of Harvey county will hold their annual
reunion and picnic at Halstead, August
15. A splendid programme has been ar
ranged. Many Fail to Get Certificates.
Abilene, July 13. The Dickinson
county teachers' certificates have been
issued and it is found that there are
4 first grade. 23 seconds, 22 thirds, 34
failures. History was the rock on
which most of the applicans' hopes
were wrecked.
Geary County Populists Favor Harris.
Junction City, July 13. The Populist
county convention delegates will sup
port Harris for governor and W. L.
Vincent of Clay Center for congress.
CENTURYRUNS.
Mrs. Rinehart Has Made Ten In
Ten Successive Days.
Great Record of a Woman Who
Began Riding In September.
RIDES FROM DENVER.
Her Best 100 Miles Made In 10
Hours and 10 Minutes.
Wears Divided Skirts Riding a
72 Inch Gear.
Denver, July 13. Ten centuries in ten
successive days good big centuries, too,
aggregating 1,052 1-3 miles. This is the
latest performance of Mrs. A. E. Rine
hart, the sturdy and daring wheelwo
man who lately made a fast century in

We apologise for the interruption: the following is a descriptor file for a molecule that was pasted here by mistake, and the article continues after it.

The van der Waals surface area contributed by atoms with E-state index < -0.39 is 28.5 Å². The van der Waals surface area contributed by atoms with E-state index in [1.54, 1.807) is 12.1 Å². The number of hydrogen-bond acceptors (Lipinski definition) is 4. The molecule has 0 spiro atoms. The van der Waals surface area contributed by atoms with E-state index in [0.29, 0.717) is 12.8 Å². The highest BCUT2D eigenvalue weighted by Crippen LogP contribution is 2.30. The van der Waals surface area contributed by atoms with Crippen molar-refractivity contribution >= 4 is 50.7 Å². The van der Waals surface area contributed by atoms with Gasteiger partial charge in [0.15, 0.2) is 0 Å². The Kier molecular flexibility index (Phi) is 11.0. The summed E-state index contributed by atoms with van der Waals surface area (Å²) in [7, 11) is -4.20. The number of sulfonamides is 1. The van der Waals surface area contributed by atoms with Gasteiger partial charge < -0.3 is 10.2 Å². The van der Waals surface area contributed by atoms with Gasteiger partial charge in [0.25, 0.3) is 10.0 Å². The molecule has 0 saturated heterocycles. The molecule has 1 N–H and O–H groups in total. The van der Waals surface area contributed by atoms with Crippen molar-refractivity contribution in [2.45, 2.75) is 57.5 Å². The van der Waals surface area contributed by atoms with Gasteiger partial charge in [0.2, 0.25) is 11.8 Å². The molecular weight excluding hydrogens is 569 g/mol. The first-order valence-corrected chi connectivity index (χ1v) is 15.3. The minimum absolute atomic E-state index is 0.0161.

company with Mr. W. R. Marshall of
the Denver Athletic club, and who
thinks no more of reeling off a century
in 10, 11 or 12 hours than many women
think of riding out to City park and
return. Mrs. Rinehart-has ridden 30
centuries now and has done it so rap
idly that she has not yet been able to
get one-half of the engraved gold bars
that are to be suspended from her cen
tury badge as the official certifications
of what she has done.
Mrs. Rinehart says she rides cen
turies for the fun of it. She takes a
hearty pleasure in wheeling and has
found the little jaunts about town and
to the suburban resorts quite too tame.
She has been riding a bicycle only since
last September, bnt she is a veteran al
ready. Her wheel is a diamond frame,
72-inch gear. When she rides alone she
wears a short divided skirt of blue
woolen goods and sweater of blue and
yellow to match, with a little cap
pinned to her luxuriant coils of hair.
Saturday afternoon Mrs. Rinehart
finished her tenth century. She has